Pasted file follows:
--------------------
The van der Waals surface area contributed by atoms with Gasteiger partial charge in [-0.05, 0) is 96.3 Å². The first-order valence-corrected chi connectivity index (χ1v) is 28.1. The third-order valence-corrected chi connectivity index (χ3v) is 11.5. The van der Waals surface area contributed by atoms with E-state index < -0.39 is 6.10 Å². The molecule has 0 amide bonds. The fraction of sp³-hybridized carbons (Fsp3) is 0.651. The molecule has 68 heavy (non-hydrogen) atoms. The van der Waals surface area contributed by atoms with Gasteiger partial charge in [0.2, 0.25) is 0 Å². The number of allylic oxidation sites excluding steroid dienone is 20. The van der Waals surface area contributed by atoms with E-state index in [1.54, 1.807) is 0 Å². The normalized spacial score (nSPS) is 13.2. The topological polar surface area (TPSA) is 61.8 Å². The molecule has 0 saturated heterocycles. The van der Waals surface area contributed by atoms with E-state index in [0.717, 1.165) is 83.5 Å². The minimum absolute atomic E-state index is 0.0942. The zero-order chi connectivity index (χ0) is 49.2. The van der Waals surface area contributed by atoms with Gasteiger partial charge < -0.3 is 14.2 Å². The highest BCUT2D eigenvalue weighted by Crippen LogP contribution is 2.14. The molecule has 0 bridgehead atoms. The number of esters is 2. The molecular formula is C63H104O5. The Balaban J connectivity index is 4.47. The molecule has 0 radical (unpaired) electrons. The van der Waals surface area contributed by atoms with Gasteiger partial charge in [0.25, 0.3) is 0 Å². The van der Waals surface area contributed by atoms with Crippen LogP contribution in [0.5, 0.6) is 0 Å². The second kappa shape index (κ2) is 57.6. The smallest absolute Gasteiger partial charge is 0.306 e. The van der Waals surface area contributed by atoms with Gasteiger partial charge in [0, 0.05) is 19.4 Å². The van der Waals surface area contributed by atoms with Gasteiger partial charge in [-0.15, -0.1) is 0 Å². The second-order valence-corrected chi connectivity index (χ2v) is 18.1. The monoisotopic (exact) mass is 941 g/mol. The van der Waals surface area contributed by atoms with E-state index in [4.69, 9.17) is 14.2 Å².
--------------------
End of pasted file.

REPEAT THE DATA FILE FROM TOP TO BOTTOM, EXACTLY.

The van der Waals surface area contributed by atoms with Gasteiger partial charge in [-0.05, 0) is 96.3 Å². The first-order valence-corrected chi connectivity index (χ1v) is 28.1. The third-order valence-corrected chi connectivity index (χ3v) is 11.5. The van der Waals surface area contributed by atoms with E-state index < -0.39 is 6.10 Å². The molecule has 0 amide bonds. The fraction of sp³-hybridized carbons (Fsp3) is 0.651. The molecule has 68 heavy (non-hydrogen) atoms. The van der Waals surface area contributed by atoms with Gasteiger partial charge in [0.2, 0.25) is 0 Å². The number of allylic oxidation sites excluding steroid dienone is 20. The van der Waals surface area contributed by atoms with E-state index in [1.54, 1.807) is 0 Å². The normalized spacial score (nSPS) is 13.2. The topological polar surface area (TPSA) is 61.8 Å². The molecule has 0 saturated heterocycles. The van der Waals surface area contributed by atoms with E-state index in [0.717, 1.165) is 83.5 Å². The minimum absolute atomic E-state index is 0.0942. The zero-order chi connectivity index (χ0) is 49.2. The van der Waals surface area contributed by atoms with Gasteiger partial charge < -0.3 is 14.2 Å². The highest BCUT2D eigenvalue weighted by Crippen LogP contribution is 2.14. The molecule has 0 bridgehead atoms. The number of esters is 2. The molecular formula is C63H104O5. The Balaban J connectivity index is 4.47. The molecule has 0 radical (unpaired) electrons. The van der Waals surface area contributed by atoms with Gasteiger partial charge in [0.25, 0.3) is 0 Å². The van der Waals surface area contributed by atoms with Crippen LogP contribution in [0.5, 0.6) is 0 Å². The second kappa shape index (κ2) is 57.6. The smallest absolute Gasteiger partial charge is 0.306 e. The van der Waals surface area contributed by atoms with Gasteiger partial charge in [0, 0.05) is 19.4 Å². The van der Waals surface area contributed by atoms with Gasteiger partial charge in [-0.15, -0.1) is 0 Å². The second-order valence-corrected chi connectivity index (χ2v) is 18.1. The monoisotopic (exact) mass is 941 g/mol. The van der Waals surface area contributed by atoms with E-state index in [4.69, 9.17) is 14.2 Å².